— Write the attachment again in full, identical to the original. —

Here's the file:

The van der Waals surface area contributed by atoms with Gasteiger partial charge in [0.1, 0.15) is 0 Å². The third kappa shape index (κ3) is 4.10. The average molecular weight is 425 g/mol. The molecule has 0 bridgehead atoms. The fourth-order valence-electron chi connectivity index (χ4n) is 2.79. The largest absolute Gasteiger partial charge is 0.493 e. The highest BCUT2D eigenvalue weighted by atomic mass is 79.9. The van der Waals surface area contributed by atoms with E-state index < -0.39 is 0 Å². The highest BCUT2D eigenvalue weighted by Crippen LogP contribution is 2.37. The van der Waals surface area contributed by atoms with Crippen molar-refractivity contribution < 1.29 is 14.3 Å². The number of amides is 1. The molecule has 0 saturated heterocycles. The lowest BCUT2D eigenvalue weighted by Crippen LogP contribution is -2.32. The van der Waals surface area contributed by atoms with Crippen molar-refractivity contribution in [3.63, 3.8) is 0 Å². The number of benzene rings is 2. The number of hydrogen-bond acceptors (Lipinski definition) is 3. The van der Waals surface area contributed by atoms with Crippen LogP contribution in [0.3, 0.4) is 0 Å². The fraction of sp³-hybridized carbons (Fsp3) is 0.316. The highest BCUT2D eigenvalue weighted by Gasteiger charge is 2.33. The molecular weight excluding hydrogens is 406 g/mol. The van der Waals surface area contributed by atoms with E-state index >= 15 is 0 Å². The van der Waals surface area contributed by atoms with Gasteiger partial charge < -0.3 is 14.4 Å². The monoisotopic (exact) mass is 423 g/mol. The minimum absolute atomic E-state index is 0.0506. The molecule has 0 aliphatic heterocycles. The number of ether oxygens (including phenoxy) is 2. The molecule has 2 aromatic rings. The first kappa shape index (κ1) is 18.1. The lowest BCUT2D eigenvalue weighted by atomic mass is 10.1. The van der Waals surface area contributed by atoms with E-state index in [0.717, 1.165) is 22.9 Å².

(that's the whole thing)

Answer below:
The van der Waals surface area contributed by atoms with Gasteiger partial charge in [0.1, 0.15) is 0 Å². The third kappa shape index (κ3) is 4.10. The average molecular weight is 425 g/mol. The molecule has 0 bridgehead atoms. The fourth-order valence-electron chi connectivity index (χ4n) is 2.79. The largest absolute Gasteiger partial charge is 0.493 e. The highest BCUT2D eigenvalue weighted by atomic mass is 79.9. The van der Waals surface area contributed by atoms with E-state index < -0.39 is 0 Å². The highest BCUT2D eigenvalue weighted by Crippen LogP contribution is 2.37. The van der Waals surface area contributed by atoms with Crippen molar-refractivity contribution < 1.29 is 14.3 Å². The number of amides is 1. The molecule has 0 saturated heterocycles. The lowest BCUT2D eigenvalue weighted by Crippen LogP contribution is -2.32. The van der Waals surface area contributed by atoms with Crippen molar-refractivity contribution in [3.63, 3.8) is 0 Å². The number of benzene rings is 2. The number of hydrogen-bond acceptors (Lipinski definition) is 3. The van der Waals surface area contributed by atoms with Crippen LogP contribution in [0.3, 0.4) is 0 Å². The fraction of sp³-hybridized carbons (Fsp3) is 0.316. The highest BCUT2D eigenvalue weighted by Gasteiger charge is 2.33. The molecular weight excluding hydrogens is 406 g/mol. The van der Waals surface area contributed by atoms with E-state index >= 15 is 0 Å². The van der Waals surface area contributed by atoms with Gasteiger partial charge < -0.3 is 14.4 Å². The monoisotopic (exact) mass is 423 g/mol. The minimum absolute atomic E-state index is 0.0506. The molecule has 0 aliphatic heterocycles. The number of ether oxygens (including phenoxy) is 2. The molecule has 2 aromatic rings. The first kappa shape index (κ1) is 18.1. The lowest BCUT2D eigenvalue weighted by atomic mass is 10.1. The van der Waals surface area contributed by atoms with E-state index in [0.717, 1.165) is 22.9 Å².